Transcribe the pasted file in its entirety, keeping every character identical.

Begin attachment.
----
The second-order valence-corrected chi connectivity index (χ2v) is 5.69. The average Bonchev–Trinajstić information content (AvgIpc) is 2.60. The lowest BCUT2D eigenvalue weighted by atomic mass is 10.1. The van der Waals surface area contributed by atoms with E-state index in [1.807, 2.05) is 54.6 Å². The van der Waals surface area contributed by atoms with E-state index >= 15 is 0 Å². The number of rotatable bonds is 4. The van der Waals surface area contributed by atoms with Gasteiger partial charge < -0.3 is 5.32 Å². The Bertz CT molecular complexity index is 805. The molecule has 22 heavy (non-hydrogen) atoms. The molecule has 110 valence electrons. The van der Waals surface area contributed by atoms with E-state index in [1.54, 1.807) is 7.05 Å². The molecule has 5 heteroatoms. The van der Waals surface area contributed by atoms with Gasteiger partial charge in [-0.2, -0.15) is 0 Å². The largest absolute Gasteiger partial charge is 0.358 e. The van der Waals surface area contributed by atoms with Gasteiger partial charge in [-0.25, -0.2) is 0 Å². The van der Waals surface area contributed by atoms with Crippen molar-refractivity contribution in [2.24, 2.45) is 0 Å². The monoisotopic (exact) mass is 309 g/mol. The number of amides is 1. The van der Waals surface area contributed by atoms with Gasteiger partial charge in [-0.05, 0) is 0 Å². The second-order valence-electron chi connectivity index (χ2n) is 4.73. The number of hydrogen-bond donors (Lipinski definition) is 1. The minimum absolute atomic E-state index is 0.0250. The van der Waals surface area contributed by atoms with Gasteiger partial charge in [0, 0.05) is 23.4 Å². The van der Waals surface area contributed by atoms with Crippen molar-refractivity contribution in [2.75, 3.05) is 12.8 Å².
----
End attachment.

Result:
The second-order valence-corrected chi connectivity index (χ2v) is 5.69. The average Bonchev–Trinajstić information content (AvgIpc) is 2.60. The lowest BCUT2D eigenvalue weighted by atomic mass is 10.1. The van der Waals surface area contributed by atoms with E-state index in [1.807, 2.05) is 54.6 Å². The van der Waals surface area contributed by atoms with E-state index >= 15 is 0 Å². The number of rotatable bonds is 4. The van der Waals surface area contributed by atoms with Gasteiger partial charge < -0.3 is 5.32 Å². The Bertz CT molecular complexity index is 805. The molecule has 22 heavy (non-hydrogen) atoms. The molecule has 110 valence electrons. The van der Waals surface area contributed by atoms with E-state index in [1.54, 1.807) is 7.05 Å². The molecule has 5 heteroatoms. The van der Waals surface area contributed by atoms with Gasteiger partial charge in [-0.2, -0.15) is 0 Å². The largest absolute Gasteiger partial charge is 0.358 e. The van der Waals surface area contributed by atoms with Gasteiger partial charge in [-0.25, -0.2) is 0 Å². The van der Waals surface area contributed by atoms with Crippen molar-refractivity contribution in [2.24, 2.45) is 0 Å². The monoisotopic (exact) mass is 309 g/mol. The number of amides is 1. The van der Waals surface area contributed by atoms with Gasteiger partial charge in [-0.05, 0) is 0 Å². The second-order valence-electron chi connectivity index (χ2n) is 4.73. The number of hydrogen-bond donors (Lipinski definition) is 1. The minimum absolute atomic E-state index is 0.0250. The van der Waals surface area contributed by atoms with Gasteiger partial charge in [0, 0.05) is 23.4 Å². The van der Waals surface area contributed by atoms with Crippen molar-refractivity contribution in [2.75, 3.05) is 12.8 Å².